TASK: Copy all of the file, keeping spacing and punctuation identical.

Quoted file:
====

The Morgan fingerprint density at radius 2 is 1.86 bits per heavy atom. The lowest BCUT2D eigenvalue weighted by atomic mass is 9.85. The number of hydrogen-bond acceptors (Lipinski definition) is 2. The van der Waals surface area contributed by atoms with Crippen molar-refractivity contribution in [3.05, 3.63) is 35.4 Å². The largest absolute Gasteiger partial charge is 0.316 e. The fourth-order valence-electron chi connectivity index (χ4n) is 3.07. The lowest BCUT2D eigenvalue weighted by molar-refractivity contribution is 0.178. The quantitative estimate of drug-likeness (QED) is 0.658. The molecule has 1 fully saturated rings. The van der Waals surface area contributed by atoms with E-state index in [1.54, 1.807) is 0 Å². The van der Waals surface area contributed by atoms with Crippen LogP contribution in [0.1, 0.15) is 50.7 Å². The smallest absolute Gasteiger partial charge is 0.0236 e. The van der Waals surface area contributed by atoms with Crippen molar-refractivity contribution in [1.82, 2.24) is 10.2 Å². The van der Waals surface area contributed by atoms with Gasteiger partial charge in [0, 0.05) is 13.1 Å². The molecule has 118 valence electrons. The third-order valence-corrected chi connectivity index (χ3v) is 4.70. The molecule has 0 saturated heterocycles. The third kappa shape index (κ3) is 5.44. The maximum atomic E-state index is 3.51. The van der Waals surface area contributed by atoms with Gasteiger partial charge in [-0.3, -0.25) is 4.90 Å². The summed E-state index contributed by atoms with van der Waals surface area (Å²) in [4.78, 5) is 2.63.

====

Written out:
The Morgan fingerprint density at radius 2 is 1.86 bits per heavy atom. The lowest BCUT2D eigenvalue weighted by atomic mass is 9.85. The number of hydrogen-bond acceptors (Lipinski definition) is 2. The van der Waals surface area contributed by atoms with Crippen molar-refractivity contribution in [3.05, 3.63) is 35.4 Å². The largest absolute Gasteiger partial charge is 0.316 e. The fourth-order valence-electron chi connectivity index (χ4n) is 3.07. The lowest BCUT2D eigenvalue weighted by molar-refractivity contribution is 0.178. The quantitative estimate of drug-likeness (QED) is 0.658. The molecule has 1 fully saturated rings. The van der Waals surface area contributed by atoms with E-state index in [1.54, 1.807) is 0 Å². The van der Waals surface area contributed by atoms with Crippen LogP contribution in [0.1, 0.15) is 50.7 Å². The smallest absolute Gasteiger partial charge is 0.0236 e. The van der Waals surface area contributed by atoms with Crippen molar-refractivity contribution in [1.82, 2.24) is 10.2 Å². The van der Waals surface area contributed by atoms with Gasteiger partial charge in [0, 0.05) is 13.1 Å². The molecule has 118 valence electrons. The third-order valence-corrected chi connectivity index (χ3v) is 4.70. The molecule has 0 saturated heterocycles. The third kappa shape index (κ3) is 5.44. The maximum atomic E-state index is 3.51. The van der Waals surface area contributed by atoms with Gasteiger partial charge in [-0.3, -0.25) is 4.90 Å². The summed E-state index contributed by atoms with van der Waals surface area (Å²) in [4.78, 5) is 2.63.